Christian denominations are zombies!
Actually, I felt compelled to realize that denominations were dead over 20 years ago.
On a practical level, denominational labels are essentially meaningless.
On a cultural level, there are more differences within denominations than without...views on homosexuality and gay marriage are a good example. And doctrinal distinctions about modes of baptism and communion are outdated and irrelevant to most people. Indeed, denominations represent non-issues to our contemporary society, which is the prime reason they are the walking dead! (Personally, I had felt the denominations would be dead and buried long before now, but "survivors" have not figured out how to divide up the assets.)
In 1998, when I left the pastorate of First Baptist Church in Lynchburg, Virgina, to escape the Southern Baptist "wars" and moved to Bennington Vermont, I joined a Congregational (UCC) church. After learning of my history, a "northern" (American) Baptist minister asked me, "What side were you on?" Without thinking, I responded, "I always thought I was on Jesus' side!"
Returning to Virginia in 2003, I participated in a Presbyterian church, and when we relocated to Raleigh in 2010, I embraced my liberal side and joined a Unitarian Universalist fellowship to celebrate their theological openness. But I soon learned that most members were neither "Unitarian" nor "Universalist."
More and more, I became disaffected with all denominational labels and came to embrace the SBNR (Spiritual But Not Religious) position by default. And that led me to see myself as a "NONE" -- what the religious sociologists call those who claim no religious affiliation. But living with those labels of SBNR and NONE was just as frustrating to me as the denominational labels.
As I have continued on my spiritual journey, I have become drawn to those who are promoting what is known as "interspirtuality" -- such as Rabbi Rami Shapiro. Interspirituality recognizes that we all see things from our own unique perspective, and can learn from each other, without feeling the need to convert. In discussions with Janice (my life partner) we have come to choose the label "SOME" to describe ourselves, as we feel drawn to parts of many different spiritual traditions, but do not feel the necessity of embracing any in particular. We can identify with "SOME" of this one (e.g. Judaism) and "SOME" of thatone (e.g. Zen.) And I have come to ralize that this is exactly what I was doing when I started this blog, "Patchwork Quilt Spirituality." Yes, I "cherry-pick" SOME of what I want to accept and ignore the rest -- but isn't that what most of us do in reality?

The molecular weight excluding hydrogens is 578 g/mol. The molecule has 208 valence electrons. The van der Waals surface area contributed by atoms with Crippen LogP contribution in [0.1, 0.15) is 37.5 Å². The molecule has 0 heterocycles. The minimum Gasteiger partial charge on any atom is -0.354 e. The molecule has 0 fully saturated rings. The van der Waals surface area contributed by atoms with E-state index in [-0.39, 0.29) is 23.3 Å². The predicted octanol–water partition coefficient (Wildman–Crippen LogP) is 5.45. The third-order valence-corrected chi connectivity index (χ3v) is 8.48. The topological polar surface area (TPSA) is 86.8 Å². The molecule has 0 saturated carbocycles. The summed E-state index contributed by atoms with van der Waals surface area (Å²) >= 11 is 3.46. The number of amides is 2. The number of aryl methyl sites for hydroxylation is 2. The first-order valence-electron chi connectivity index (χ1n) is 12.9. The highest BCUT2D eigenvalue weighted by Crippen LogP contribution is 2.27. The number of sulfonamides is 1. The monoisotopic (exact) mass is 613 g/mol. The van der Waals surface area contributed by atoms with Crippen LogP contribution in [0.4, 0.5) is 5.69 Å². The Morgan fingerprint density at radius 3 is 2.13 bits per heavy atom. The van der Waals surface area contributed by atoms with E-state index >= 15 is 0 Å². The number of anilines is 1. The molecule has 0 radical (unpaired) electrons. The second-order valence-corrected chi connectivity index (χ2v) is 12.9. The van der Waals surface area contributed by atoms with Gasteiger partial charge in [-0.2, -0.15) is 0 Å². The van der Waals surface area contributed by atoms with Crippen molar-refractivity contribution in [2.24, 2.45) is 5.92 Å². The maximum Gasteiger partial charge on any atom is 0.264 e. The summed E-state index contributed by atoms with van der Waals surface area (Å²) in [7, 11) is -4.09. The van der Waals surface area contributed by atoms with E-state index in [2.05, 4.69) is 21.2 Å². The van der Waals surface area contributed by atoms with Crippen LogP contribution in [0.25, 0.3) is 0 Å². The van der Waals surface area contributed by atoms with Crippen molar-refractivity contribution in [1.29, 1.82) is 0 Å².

I am not a NONE...I am a SOME!
PS: Janice has suggested that SOME could stand for "Sacred Oneness Manifests Everywhere.
Saturday, January 18, 2014
A brief conversation on a recent TV program caught my attention.
A middle aged lady was describing her tennis prowess as a young teenager.
She won enough chanpionships that by age 15 she considered turning pro.
Her friend then asked: "What happened?" and she simply responded: "Life! Life happened."
Enough said for those of us with much life experience..."life is what happens while you're making other plans!"
Transitions in our life happen constantly. We move from sunrise to sunset every day.
But sometimes a life change event can be so overwhelming that we feel devastated.
In Falling Upward, Richard Rohr says a crisis "can be devastating. The crisis undoes you... it washes out your spiritual life. What you thought you knew about living the spiritual life no longer suffices for the life you are living."
Sooner or later, "life happens!" and we can feel lost.
Father Eugene Kennedy compared our life's journey to an ocen voyage. He said "our passage takes place on a pitching deck and sometimes the only thing we can do is hold on until the seas grow calm again."
The fact is that we all have times where we need help in "holding on" until our life reaches calmer seas.
And this is where the rubber meets the road for spirituality.
Wednesday, January 1, 2014
As 2014 begins, it seems natural to take a deeper look at spirituality.
For me, the definition of spirituality continues to be elusive, but I recently came across an explanation of faith that seems to best express my understanding of spirituality. It was quoted by Professor Charles Kimball in his book, When Religion Becomes Evil, and is from Faith and Belief by Wilfred Cantwell Smith:
It is an orientation of the personality, to oneself, to one's neighbor, to the universe...
a capacity to live at a more than mundane level;
to see, to feel, to act in terms of, a transcendent dimension...
It is engendered and sustained by a religious tradition, in some cases and to some degree by its doctrines; but it is a quality of the person, not of the system.
...Faith, then, is a quality of human living. At its best it has taken the form of serenity and courage and loyalty and service: a quiet confidence and joy which enable one to feel at home in the universe and to find meaning in the world and in one's own life, a meaning that is profound and ultimate, and is stable no matter what may happen to oneself at the level of immediate event.
What a world it could be if everyone could find such a spirituality!
I have experienced such faith at times in my life (on my better days) but the dark night of the soul has been my more recent companion. As the Apostle Paul put it, "I have not yet arrived." And unlike him, I do not always feel I can "press on." But, as the saying goes, I'm "workin' on it."